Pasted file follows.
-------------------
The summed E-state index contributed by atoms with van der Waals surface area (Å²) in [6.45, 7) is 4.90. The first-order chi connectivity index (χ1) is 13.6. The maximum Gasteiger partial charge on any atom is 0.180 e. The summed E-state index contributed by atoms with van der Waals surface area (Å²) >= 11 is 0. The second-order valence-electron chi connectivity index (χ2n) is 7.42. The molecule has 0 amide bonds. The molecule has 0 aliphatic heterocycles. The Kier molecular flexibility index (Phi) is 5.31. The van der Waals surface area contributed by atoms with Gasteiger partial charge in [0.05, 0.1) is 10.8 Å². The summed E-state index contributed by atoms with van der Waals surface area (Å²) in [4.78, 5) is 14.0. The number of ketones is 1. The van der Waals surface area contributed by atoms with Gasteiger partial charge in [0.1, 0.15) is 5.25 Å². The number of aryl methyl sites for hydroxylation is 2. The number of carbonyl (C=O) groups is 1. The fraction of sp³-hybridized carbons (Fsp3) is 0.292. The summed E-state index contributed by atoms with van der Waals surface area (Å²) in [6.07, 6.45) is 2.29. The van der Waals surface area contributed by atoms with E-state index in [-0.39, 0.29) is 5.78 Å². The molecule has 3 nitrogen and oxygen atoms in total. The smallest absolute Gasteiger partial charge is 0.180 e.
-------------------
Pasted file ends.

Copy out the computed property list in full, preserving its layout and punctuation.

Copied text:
The summed E-state index contributed by atoms with van der Waals surface area (Å²) in [6.45, 7) is 4.90. The first-order chi connectivity index (χ1) is 13.6. The maximum Gasteiger partial charge on any atom is 0.180 e. The summed E-state index contributed by atoms with van der Waals surface area (Å²) >= 11 is 0. The second-order valence-electron chi connectivity index (χ2n) is 7.42. The molecule has 0 amide bonds. The molecule has 0 aliphatic heterocycles. The Kier molecular flexibility index (Phi) is 5.31. The van der Waals surface area contributed by atoms with Gasteiger partial charge in [0.05, 0.1) is 10.8 Å². The summed E-state index contributed by atoms with van der Waals surface area (Å²) in [4.78, 5) is 14.0. The number of ketones is 1. The van der Waals surface area contributed by atoms with Gasteiger partial charge in [0.1, 0.15) is 5.25 Å². The number of aryl methyl sites for hydroxylation is 2. The number of carbonyl (C=O) groups is 1. The fraction of sp³-hybridized carbons (Fsp3) is 0.292. The summed E-state index contributed by atoms with van der Waals surface area (Å²) in [6.07, 6.45) is 2.29. The van der Waals surface area contributed by atoms with E-state index in [-0.39, 0.29) is 5.78 Å². The molecule has 3 nitrogen and oxygen atoms in total. The smallest absolute Gasteiger partial charge is 0.180 e.